By Team

WASHINGTON D.C. (CBSMiami/AP) — The Biden administration is taking steps to shield hundreds of thousands of immigrants who came to the United States as young children from deportation.

It is the latest maneuver in a long-running drama over the legality of the Deferred Action for Childhood Arrivals program, known as DACA.

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President Donald Trump tried to terminate the program; an effort blocked by the Supreme Court.

For years, Congress has tried and failed to pass legislation to provide a pathway to citizenship or otherwise address the immigration system. In the absence of legislation, the Obama administration and now, the Biden administration has relied on DACA to ensure the group known as “Dreamers” — many of whom are now adults — can stay and work in the US.

The proposal seeks to satisfy concerns of a federal judge who ruled in July that the policy was illegal. It takes on heightened importance as prospects for legislation have dimmed. A Cornell University professor says there are no major changes and that it is an effort to “bulletproof” the policy from legal challenges.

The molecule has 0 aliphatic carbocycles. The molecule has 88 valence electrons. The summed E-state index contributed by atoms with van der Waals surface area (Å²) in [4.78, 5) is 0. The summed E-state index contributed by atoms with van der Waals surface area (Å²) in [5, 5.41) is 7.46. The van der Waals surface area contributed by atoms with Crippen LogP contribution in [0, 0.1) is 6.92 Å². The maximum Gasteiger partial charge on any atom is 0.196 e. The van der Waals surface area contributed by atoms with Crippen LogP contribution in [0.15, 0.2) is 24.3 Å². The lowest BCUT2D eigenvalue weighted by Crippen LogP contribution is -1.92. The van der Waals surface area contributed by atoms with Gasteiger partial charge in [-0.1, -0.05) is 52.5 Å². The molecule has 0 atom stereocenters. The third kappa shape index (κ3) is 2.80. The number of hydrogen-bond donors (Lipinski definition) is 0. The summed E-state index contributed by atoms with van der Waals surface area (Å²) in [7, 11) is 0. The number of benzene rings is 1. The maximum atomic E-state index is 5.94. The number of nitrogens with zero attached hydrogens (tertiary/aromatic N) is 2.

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As of March 31, there were 616,030 DACA recipients, the majority of whom are from Mexico.

Monday, the Department of Homeland Security announced a proposed rule which will go through a public comment period but stressed that it is still not a final substitute for congressional action.

“The Biden-Harris Administration continues to take action to protect Dreamers and recognize their contributions to this country,” Homeland Security Secretary Alejandro Mayorkas. “This notice of proposed rulemaking is an important step to achieve that goal. However, only Congress can provide permanent protection. I support the inclusion of immigration reform in the reconciliation bill and urge Congress to act swiftly to provide Dreamers the legal status they need and deserve.”

According to the proposed rule, to qualify for DACA, individuals must have arrived in the US before their 16th birthday, have continuously resided in the US since June 15, 2007, are currently in school or have graduated, have not been convicted of a felony, and do not pose a threat to national security or public safety, among other criteria.

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(© Copyright 2021 CBS Broadcasting Inc. All Rights Reserved. The Associated Press and CNN contributed to this report.) Team